Anchored With Love

My husband led the pack, and I followed. My younger brother was sandwiched between us and our parents. We hugged the bike path that ran parallel with traffic. The ocean flowed on the left; closed ice-cream shops and bakeries with candy-colored, shake-shingled roofs were on our right.

We passed jogging teenage girls with bouncing ponytails and tight Lycra pants that shimmered like the asphalt undulating beneath our tires. I tilted my face to the bronze sun and felt freckles coalesce on my cheeks. Seagulls culled the air with their white and gray wings. The waves’ crashing rhythm relaxed me, even as I pulled on the handlebars, pushed on the pedals, and rose high on the bicycle seat.

Though off-season, traffic was heavy. Maintenance trucks with pool nets suspended on poles swooshed past us. My one-year-old daughter—in a chair attached to the back of my husband’s bike—tore off her helmet. My husband and I braked, and I grabbed the yellow foam piece that resembled an upside down turtle shell splayed on the sidewalk. My brother and parents stopped behind us. I secured the helmet’s strap beneath my daughter’s sweet chin and kicked up my stand. I was preparing to pedal when I heard my mother cry out.

I turned just in time to see her bike topple. She was parked on an incline and couldn’t get her hands out fast enough to break her fall. Her face broke it instead. Her shoulder-length blond hair swept forward, shielding her features and pain. But I could imagine everything.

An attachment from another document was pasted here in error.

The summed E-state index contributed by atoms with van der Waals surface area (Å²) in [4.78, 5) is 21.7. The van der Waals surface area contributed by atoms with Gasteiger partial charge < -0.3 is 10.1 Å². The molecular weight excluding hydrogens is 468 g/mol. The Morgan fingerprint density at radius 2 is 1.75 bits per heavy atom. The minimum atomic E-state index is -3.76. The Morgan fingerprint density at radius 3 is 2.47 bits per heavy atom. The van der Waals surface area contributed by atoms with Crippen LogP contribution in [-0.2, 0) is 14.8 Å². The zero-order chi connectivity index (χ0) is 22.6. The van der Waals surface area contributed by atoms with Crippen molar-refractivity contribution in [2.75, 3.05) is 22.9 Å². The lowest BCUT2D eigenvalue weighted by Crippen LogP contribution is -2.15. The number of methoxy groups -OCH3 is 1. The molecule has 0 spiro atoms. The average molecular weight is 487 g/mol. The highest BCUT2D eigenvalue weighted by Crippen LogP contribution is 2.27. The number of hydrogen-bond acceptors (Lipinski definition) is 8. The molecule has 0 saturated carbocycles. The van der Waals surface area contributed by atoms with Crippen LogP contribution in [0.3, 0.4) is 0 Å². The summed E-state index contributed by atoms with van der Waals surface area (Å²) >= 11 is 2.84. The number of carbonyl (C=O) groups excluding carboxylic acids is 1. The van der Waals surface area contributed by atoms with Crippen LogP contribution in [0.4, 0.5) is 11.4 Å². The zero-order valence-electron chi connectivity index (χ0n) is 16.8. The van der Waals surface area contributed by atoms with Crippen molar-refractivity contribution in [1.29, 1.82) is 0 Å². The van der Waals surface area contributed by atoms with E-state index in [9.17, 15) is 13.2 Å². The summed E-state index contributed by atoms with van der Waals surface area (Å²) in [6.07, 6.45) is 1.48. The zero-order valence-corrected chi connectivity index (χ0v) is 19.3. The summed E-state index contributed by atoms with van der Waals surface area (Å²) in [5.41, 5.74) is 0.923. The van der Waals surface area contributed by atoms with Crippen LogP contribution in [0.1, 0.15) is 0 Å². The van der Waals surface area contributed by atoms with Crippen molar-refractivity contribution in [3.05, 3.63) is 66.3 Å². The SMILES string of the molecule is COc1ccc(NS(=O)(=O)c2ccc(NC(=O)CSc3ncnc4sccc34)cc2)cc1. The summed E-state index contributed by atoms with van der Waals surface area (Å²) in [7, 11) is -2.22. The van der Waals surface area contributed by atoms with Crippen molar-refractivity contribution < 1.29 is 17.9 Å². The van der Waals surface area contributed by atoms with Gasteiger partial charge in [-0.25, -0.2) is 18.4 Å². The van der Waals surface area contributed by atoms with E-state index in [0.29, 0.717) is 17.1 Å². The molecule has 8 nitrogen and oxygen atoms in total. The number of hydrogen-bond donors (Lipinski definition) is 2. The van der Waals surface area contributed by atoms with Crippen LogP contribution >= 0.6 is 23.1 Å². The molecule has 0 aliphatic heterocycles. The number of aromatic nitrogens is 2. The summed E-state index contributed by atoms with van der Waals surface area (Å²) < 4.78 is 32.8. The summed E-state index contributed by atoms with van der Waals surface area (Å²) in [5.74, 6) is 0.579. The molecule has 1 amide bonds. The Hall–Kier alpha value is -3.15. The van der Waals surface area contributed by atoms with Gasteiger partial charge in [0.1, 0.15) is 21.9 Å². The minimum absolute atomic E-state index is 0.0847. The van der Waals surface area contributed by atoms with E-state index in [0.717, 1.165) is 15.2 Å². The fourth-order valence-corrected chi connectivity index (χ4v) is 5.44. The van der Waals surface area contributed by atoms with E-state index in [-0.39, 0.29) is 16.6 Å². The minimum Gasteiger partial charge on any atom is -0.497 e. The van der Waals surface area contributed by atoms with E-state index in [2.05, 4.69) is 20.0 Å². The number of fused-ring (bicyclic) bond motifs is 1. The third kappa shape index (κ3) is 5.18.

I threw my bike at the same time I jumped off of it. I ran and tried to untangle my mother from the bike: the handlebars reflecting silver, her sneaker strings hanging limp. The layers of my mother’s hair swept back, and I could see her top lip was peeled and dripping.

“Do I have teeth?” she asked, licking blood. Somehow her sunglasses were still in place, and I wondered if the lenses hid tears. My mother had a C-section at forty-one, but I have never seen her cry from physical pain.

I nodded, my mouth too dry to speak.

“There’s grit in there,” she said.

My father—green eyes aglow with worry—passed her his water bottle. She took a swig, swished it like mouth wash, and spat.

When we got back to the beach house, I told everyone I was going for a walk. I followed the road to the end of the nautical-themed neighborhood. I trespassed what I hoped was a deserted rental property and slid down its slight dune to the edge of the sand. Three private docks jutted out over the choppy water. The boards composing them were weathered: a pewter a shade paler than the sea.